Law failing non-Japanese in forced divorces: advisory group
Mar 4, 2016
OSAKA – Is it “too easy” to get a divorce in Japan?
There is an increasing number of cases of foreign women claiming their former Japanese husbands divorced them by submitting “uncontested divorce” papers in which signatures were faked, according to a group that advises foreign divorcees.
Mutually agreed divorces in Japan do not require court proceedings. Application papers are submitted to municipal government offices and the presence of both parties is not required. The system is unfair to foreign spouses who have difficulty communicating in Japanese, the advisory group says.
One such case is that of 44-year-old Marietta David from the Philippines, which came to the attention of the Association for Toyonaka Multicultural Symbiosis, a cooperative foundation in Toyonaka, Osaka Prefecture.
In 2001, David married a Japanese man she met while working as a dancer in a bar in Kumamoto Prefecture. They moved to the Philippines and had two children.
But after around three years, the couple’s relationship deteriorated and she suffered domestic violence.
Her husband moved back to Japan, leaving David and the children in the Philippines. She did not want a divorce and tried to contact him without success.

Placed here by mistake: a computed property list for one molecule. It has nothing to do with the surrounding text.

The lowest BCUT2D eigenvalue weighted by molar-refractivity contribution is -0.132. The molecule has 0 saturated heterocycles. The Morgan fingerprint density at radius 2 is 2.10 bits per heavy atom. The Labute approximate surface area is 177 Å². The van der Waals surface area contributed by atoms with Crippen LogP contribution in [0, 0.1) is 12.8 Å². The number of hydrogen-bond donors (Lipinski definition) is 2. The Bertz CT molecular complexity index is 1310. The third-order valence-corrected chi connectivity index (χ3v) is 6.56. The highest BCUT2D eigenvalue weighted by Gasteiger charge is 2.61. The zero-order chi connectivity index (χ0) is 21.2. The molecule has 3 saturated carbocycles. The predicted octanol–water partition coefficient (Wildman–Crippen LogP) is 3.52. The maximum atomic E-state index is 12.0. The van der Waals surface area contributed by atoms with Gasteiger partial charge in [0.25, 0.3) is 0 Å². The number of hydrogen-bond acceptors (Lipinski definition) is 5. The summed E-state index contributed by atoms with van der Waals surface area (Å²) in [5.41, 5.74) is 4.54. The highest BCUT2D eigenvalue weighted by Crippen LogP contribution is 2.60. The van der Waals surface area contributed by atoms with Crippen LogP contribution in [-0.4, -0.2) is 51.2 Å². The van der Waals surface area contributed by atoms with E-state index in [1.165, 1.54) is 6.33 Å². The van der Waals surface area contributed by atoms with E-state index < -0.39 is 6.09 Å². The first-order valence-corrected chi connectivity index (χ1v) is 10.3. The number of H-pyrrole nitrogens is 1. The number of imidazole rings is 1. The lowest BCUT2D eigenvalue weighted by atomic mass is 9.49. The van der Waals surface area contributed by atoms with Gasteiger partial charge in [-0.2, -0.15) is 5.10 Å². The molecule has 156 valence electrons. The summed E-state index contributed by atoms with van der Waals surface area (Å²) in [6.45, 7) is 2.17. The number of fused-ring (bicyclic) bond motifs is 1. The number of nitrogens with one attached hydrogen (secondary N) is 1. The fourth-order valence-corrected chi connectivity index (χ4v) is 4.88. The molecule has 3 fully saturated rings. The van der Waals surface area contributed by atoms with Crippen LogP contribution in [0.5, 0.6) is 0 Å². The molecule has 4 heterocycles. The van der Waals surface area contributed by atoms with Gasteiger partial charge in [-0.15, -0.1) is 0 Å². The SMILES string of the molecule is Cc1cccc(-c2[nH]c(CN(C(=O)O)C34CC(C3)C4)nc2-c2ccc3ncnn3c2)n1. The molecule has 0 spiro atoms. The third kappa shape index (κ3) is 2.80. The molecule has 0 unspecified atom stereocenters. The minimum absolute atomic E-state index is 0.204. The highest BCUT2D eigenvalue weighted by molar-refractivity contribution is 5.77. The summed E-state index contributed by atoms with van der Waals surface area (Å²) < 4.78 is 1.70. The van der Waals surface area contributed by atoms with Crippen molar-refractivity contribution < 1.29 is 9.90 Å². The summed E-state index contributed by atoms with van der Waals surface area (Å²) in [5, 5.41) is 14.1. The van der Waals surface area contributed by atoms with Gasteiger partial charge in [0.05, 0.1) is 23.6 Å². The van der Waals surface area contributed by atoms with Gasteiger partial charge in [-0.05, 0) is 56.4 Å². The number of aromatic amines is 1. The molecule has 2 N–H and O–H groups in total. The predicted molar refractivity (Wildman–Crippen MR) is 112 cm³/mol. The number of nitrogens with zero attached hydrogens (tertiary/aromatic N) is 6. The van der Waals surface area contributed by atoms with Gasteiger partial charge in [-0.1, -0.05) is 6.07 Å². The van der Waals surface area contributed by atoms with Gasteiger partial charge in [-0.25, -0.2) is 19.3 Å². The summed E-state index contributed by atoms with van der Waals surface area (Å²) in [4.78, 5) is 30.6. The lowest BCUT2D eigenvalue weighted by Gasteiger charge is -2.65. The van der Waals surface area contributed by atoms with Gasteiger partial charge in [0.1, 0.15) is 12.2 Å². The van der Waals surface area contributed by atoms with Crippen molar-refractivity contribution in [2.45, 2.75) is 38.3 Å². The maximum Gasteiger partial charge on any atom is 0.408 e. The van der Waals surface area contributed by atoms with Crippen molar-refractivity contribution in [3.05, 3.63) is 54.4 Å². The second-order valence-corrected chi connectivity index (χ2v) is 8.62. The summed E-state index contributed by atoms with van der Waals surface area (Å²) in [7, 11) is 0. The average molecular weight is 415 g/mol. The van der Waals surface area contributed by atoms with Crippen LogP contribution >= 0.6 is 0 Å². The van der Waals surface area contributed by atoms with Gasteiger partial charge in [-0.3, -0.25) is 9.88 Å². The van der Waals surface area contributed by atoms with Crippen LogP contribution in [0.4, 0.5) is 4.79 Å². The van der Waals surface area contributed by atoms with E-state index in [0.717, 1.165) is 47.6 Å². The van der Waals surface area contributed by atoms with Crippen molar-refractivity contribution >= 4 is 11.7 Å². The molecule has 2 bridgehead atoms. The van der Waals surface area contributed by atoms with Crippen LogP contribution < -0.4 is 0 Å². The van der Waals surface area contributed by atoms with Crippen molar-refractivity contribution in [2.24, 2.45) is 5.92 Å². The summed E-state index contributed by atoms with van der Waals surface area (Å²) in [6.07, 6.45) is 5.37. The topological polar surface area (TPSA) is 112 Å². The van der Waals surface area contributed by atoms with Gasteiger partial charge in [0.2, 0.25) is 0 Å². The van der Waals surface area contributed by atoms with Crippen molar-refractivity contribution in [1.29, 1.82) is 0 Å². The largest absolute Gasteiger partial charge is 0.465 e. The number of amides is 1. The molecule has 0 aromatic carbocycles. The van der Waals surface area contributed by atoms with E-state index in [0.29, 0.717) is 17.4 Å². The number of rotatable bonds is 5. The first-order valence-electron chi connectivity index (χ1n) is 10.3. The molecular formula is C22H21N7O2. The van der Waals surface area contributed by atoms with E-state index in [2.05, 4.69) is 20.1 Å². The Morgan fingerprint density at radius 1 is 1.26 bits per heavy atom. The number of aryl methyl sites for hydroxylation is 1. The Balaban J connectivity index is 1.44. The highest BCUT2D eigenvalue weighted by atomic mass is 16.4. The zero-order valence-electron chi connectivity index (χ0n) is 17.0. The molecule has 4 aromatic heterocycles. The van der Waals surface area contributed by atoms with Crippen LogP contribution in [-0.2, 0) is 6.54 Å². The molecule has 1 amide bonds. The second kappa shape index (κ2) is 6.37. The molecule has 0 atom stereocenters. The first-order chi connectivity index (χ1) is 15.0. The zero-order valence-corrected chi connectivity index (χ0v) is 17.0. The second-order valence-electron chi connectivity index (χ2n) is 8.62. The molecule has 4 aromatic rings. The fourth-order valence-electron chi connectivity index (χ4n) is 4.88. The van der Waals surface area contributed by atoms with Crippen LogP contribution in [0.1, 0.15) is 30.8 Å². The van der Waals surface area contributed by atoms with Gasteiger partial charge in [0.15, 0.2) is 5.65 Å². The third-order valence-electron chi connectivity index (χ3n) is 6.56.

It was only in 2011 when she returned to Japan and sought to register as a nursing care worker that she discovered her husband had divorced her.
“I never signed papers,” she said, and did not know “why and how a divorce could be finalized.” She said her husband must have forged the divorce papers.
Such faked divorces are easy in Japan, David says, calling for a system that confirms both parties’ consent. She has since given up demanding that the divorce be nullified.
Under the current system, authorities do not need to confirm the consent of both parties. A finalization notice in Japanese is delivered to the address on the applicants’ residence certificate. If a spouse does not consent, he or she can inform authorities not to accept divorce papers submitted by the other party.
Justice Ministry officials admit that the current system is problematic.
Kaori Yoshijima, an adviser at the Toyonaka foundation, said, “Even if people want to contest the validity of divorces, the judicial process is too complicated, and many are forced to accept them.”
The foundation said it received 67 complaints from foreigners regarding unwanted divorce in the year ending March 2015 and 69 cases in the nine months through the end of that year.
Shuhei Ninomiya, a professor at Ritsumeikan University who specializes in family law, said the system of uncontested divorce was not common outside Japan.
South Korea, for example, had a similar system but family courts were required to confirm both parties’ consent and there was more information on divorce procedures, such as booklets, available for foreigners, according to Ninomiya.
“The system has a reasonable aspect, but it is not easy for foreigners to understand. Even Japanese people are not very familiar with the fact that one can apply to contest a divorce,” Ninomiya said.